Census 2010

Very few things about contemporary American politics make sense anymore. In the Senate, a majority isn’t 51%, it’s 60%. The corporation, a legal construct, now has rights that could create an unprecedented, and undemocratic, impact on elections. But despite how dysfunctional and random it all seems, there are still some things you can count on. The Census is one of those things. According to Article I, Section 2 of the US Constitution, “The actual enumeration shall be made within three years after the first meeting of the Congress of the United States, and within every subsequent term of 10 years, in such manner as they shall by Law direct.” Roughly translated, that means that the United States is supposed to count heads every ten years. Simple, right?

Wrong. A funny thing keeps happening on the way the Census; it stops being a simple head count and becomes political football. For this Census, there are rumors about things that are either irrelevant or plain false. For example, the Census has been accused of being racist because it includes the term “Negro” as part of the classification for African-Americans. This semantic furor just isn’t important. It’s a fact that some members of the Black community self-identify with this term. A falsehood being spread is that the Census is a part of an anti-immigration plot against the Latino community. There are some who aren’t committed to a full and accurate count of ALL of the residents of America. But why?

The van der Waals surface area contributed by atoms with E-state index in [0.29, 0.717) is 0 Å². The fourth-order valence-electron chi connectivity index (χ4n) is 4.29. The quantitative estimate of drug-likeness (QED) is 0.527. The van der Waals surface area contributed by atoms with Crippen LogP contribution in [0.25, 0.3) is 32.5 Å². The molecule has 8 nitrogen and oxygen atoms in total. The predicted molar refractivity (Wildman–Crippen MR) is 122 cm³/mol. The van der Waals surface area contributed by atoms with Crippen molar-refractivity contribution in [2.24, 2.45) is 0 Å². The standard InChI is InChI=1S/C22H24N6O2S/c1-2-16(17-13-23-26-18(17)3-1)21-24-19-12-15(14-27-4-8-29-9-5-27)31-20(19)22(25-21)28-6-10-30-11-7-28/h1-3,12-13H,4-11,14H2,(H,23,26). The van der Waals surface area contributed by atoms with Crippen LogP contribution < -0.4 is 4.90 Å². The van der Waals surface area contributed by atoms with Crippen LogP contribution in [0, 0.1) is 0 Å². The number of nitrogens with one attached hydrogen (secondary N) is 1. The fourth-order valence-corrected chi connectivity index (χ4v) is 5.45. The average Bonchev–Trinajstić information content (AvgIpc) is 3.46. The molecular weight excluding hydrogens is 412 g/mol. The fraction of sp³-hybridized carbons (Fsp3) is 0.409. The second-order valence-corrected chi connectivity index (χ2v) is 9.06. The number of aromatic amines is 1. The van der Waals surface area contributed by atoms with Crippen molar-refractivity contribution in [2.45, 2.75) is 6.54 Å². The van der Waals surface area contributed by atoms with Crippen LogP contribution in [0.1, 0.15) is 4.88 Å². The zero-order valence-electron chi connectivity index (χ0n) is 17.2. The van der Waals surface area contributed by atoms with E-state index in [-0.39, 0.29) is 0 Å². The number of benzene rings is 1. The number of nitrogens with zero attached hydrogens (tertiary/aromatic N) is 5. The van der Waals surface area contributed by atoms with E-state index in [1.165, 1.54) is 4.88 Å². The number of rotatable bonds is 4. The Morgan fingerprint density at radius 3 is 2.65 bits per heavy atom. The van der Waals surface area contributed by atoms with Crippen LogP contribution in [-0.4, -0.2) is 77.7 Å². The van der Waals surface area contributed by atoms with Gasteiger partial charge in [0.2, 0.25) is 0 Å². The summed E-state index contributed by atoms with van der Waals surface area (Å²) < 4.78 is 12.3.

Did you know how high the stakes are? Hundreds of billions of dollars, invaluable public services and resources, and the number of members of the House of Representatives all depend on the Census results. Although the consequences are significant, there are efforts to encourage completion of the Census. It’s only ten questions long and well-publicized. Do you want paved streets, trained cops, firefighters, teachers and hospitals, in case health care gets reformed? Above all, don’t you want a Congressperson to talk who should represent our community’s interest? If you don’t complete the Census, then Long Island stands to lose, and lose big. Wild horses couldn’t keep me from completing the Census. Count me in.

kimberly s. jones

Kimberly S. Jones, Esq. is an attorney and policy advocate. She can be reached at ksjesq@msn.com. Follow her on Twitter @PunditOnPoint. "Like" Pundit On Point on Facebook